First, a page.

In Dining

Mikael Correa is the new chef at the Iron Horse Hotel in Walker's Point.

Featured chef: Iron Horse Hotel's Mikael Correa

A couple weeks ago, The Iron Horse Hotel announced that Maikel Correa was hired to replace Jason Gorman as the hotel's executive chef. Correa oversees all restaurants and food service at the Iron Horse and its Smyth restaurant.

Gorman, meanwhile, has become consulting chef for Dixon Develops, which owns The Iron Horse Hotel.

Correa, whose experience is in corporate and social catering and has worked at Merrill Hills, Mequon and Tuckaway country clubs, got busy right away working on a new menu for the Iron Horse's library room and updating the hotel's catering menu.

As soon as he arrived, we caught up with him to ask him more about background, his favorite things culinary and more. Tell us a bit about yourself and your background. Are
you from Wisconsin?

Maikel Correa: I was born in Havana and came to the U.S. at 5 months old. I moved to Milwaukee when I was 2 and have lived here my whole life.

OMC: What kind of experience and training brought you to your position as
executive chef at the Iron Horse?

MC: I started in the industry when I was 15. I started as a busboy, but soon
realized I had an interest in kitchen work, so I moved into the kitchen
and worked as a dishwasher. From there I worked my way up through
the kitchen.

I learned without school for a while, then a sous chef took an interest in me and recommended I go to school. I attended MATC and had a position as a sous chef at a country club before I graduated.

Most recently, I was the executive chef at the Merrill Hills Country Club where I worked on many high profile events like the Greg Jennings Golf Outing, celebrity beer dinners and private dinners with high profile clients and organizations.

OMC: With a background heavy in corporate and social cooking, will it take
some time to get used to the rhythm of running restaurant?

MC: It will definitely take some time to get used to working at The Iron Horse, but the restaurant is already a well-oiled machine. They know what works and I don't need to come in and rock the boat.

OMC: How does a chef successfully balance the varied duties that a position like yours has, in terms of pleasing guests via room service, at a sit-down restaurant, in catering situations, etc.?

MC: Without a good staff it is impossible to balance. From what I've seen so far, we have a great staff. I plan to use everyone's strong suits to help keep a good balance going.

OMC: Can you tell us a bit about your plans for a revamped menu in The

MC: As a hotel, we have a "grab and go" guest, but we also have people who want to extend the Milwaukee experience at breakfast. So our new menu will have some of Tim Dixon's childhood favorites, such as his mother's "shrags," as well as a new selection of omelets.

OMC: What is your signature dish?

MC: I don't believe in a signature dish. I try to continually educate myself, so my "signature dish" could change every week. I see myself getting bored if I cooked the same thing repeatedly.

OMC: What do you like most, and least, about your job?

MC: As a kid, I wanted to be an artist and one way or another I knew I'd be one. I look at the plate as my canvas. I'm one of the few people who can say I'm doing what I dreamed I'd do as a child and I love that.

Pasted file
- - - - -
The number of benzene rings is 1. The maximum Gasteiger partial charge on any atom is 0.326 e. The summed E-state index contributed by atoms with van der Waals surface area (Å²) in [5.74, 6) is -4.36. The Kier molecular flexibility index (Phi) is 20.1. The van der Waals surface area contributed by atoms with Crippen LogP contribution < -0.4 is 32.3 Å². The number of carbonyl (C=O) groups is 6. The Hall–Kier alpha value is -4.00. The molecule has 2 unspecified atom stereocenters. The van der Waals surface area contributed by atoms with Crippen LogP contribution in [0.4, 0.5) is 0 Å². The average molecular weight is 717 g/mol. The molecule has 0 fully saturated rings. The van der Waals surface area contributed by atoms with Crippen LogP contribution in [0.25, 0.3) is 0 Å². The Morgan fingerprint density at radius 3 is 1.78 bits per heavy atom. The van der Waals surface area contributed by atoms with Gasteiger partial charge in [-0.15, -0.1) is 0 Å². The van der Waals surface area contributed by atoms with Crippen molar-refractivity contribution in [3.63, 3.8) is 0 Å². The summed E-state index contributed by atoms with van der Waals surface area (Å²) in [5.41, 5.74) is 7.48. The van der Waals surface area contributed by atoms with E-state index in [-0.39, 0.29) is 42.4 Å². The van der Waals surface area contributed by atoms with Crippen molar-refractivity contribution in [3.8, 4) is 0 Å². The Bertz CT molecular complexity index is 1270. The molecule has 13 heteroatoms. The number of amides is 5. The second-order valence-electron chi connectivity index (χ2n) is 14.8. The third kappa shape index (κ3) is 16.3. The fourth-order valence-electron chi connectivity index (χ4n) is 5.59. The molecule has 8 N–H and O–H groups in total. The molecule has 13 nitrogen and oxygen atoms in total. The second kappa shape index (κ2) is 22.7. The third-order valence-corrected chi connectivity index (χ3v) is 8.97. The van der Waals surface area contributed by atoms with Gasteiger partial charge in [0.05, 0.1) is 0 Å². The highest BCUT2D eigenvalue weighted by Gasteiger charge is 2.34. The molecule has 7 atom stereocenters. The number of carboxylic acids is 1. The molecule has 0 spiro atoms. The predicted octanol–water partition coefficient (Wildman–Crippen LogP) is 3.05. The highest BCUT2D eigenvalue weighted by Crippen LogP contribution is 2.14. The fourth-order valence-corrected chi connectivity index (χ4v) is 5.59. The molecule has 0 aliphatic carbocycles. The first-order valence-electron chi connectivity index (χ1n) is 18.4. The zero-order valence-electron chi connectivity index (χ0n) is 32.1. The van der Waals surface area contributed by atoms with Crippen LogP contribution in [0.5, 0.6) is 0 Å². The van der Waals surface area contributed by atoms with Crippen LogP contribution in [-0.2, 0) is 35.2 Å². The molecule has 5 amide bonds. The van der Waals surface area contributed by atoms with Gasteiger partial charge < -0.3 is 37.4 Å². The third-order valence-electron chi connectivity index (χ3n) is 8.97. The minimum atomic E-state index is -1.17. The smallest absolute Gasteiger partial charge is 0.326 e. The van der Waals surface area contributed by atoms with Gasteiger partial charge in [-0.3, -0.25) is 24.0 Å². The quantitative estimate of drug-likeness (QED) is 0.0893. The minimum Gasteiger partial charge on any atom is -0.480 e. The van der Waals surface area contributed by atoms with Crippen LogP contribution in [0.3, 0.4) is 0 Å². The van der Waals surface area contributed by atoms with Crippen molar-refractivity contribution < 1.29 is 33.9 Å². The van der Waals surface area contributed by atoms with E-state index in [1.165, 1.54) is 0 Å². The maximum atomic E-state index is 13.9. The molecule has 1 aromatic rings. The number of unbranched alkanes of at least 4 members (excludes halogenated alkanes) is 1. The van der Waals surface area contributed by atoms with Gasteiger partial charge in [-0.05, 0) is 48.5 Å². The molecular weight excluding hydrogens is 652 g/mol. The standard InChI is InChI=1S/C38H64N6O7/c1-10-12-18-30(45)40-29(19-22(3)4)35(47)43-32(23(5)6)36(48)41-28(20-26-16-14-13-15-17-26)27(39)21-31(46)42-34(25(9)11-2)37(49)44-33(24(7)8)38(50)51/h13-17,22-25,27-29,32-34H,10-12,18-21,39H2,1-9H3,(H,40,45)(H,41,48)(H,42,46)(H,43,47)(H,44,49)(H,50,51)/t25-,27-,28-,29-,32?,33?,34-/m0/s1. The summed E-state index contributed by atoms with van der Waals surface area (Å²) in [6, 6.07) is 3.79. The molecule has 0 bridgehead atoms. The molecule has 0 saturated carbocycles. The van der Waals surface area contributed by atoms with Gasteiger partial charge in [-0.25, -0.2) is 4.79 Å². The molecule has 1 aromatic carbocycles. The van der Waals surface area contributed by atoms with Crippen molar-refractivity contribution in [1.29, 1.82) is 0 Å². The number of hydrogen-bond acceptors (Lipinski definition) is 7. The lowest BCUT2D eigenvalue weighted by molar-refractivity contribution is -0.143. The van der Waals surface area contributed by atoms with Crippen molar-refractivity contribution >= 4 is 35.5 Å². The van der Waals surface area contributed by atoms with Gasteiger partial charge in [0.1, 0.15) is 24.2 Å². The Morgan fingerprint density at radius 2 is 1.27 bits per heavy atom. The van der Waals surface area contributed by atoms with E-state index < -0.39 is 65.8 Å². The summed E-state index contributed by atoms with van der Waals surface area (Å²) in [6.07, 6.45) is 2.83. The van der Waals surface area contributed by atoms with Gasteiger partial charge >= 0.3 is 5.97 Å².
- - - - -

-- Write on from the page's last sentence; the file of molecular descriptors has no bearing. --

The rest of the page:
The job is strenuous and I don't get to see my family as often as I'd like to, so that's tough.

OMC: What are your favorite places to dine out in Milwaukee and why?

MC: That depends on what I want that night. I'm a big fan of La Merenda, which I just recently tried. One of my favorite "corporate" spots is Devon at Bayshore. For a privately owned restaurant I like Lakefront Bistro. The Bartolottas know what they do well and they do it. Lakefront Bistro does French food right.

OMC: Do you have a favorite cookbook? What do you like about it?

MC: My favorite is "The Joy of Cooking." There are such solid and strong recipes and methods and what's in there works. You never know how "correct" the Internet is. I can take "The Joy of Cooking" as a base and work with it.

OMC: Do you have a favorite TV or celebrity chef?

MC: I like different celebrity chefs for different reasons. Gordon Ramsay is hilarious. Anthony Bourdain is a favorite though. He's straightforward and he knows what he's doing.

OMC: What's been the biggest development in the culinary arts over the
past 10 years?

MC: That's tough. I think specifically within cooking in the U.S. people have learned to expand their horizons. Plus, people appreciate chefs more now than they did even in the 90s. Now when you tell people you want to be a chef it's encouraged. I think a lot of that has to do with the media showing the world, or at least America, that being a chef is a big deal. It's made more people want to do it or at least experience good food.

OMC: What kitchen utensil can't you live without?

MC: Tongs. It's amazing, they're like my hand.

OMC: What's the next big trend in food?

MC: For this week or next week? The big trend I see is sustainable and organic foods.

OMC: What's the toughest day or night to work in the restaurant business?

MC: On a consistent basis, Friday nights are tough. It's the night where you may have every table in your restaurant full, but you may also have a rehearsal dinner or private party happening at the same time. A lot can be happening at the same time.

OMC: What is your favorite guilty dining pleasure?

MC: Fast food – it's a toss up between Culver's and McDonald's. My kids love chicken nuggets.



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